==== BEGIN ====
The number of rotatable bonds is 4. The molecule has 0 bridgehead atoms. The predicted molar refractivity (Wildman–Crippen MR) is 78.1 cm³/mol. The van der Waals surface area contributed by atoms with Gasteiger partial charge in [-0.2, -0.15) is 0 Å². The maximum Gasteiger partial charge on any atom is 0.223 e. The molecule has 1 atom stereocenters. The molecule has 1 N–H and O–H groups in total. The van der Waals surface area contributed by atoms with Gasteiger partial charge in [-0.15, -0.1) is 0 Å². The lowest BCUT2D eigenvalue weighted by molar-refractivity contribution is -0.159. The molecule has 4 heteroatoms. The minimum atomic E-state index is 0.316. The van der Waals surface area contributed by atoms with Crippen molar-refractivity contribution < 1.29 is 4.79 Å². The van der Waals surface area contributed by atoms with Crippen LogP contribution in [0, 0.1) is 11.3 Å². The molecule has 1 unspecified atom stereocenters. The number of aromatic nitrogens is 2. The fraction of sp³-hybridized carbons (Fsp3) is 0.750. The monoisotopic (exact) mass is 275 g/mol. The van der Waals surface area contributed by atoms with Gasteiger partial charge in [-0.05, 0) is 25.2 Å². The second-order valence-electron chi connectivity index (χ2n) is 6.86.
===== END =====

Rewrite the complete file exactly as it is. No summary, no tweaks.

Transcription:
The number of rotatable bonds is 4. The molecule has 0 bridgehead atoms. The predicted molar refractivity (Wildman–Crippen MR) is 78.1 cm³/mol. The van der Waals surface area contributed by atoms with Gasteiger partial charge in [-0.2, -0.15) is 0 Å². The maximum Gasteiger partial charge on any atom is 0.223 e. The molecule has 1 atom stereocenters. The molecule has 1 N–H and O–H groups in total. The van der Waals surface area contributed by atoms with Gasteiger partial charge in [-0.15, -0.1) is 0 Å². The lowest BCUT2D eigenvalue weighted by molar-refractivity contribution is -0.159. The molecule has 4 heteroatoms. The minimum atomic E-state index is 0.316. The van der Waals surface area contributed by atoms with Crippen molar-refractivity contribution < 1.29 is 4.79 Å². The van der Waals surface area contributed by atoms with Crippen LogP contribution in [0, 0.1) is 11.3 Å². The molecule has 1 unspecified atom stereocenters. The number of aromatic nitrogens is 2. The fraction of sp³-hybridized carbons (Fsp3) is 0.750. The monoisotopic (exact) mass is 275 g/mol. The van der Waals surface area contributed by atoms with Gasteiger partial charge in [-0.05, 0) is 25.2 Å². The second-order valence-electron chi connectivity index (χ2n) is 6.86.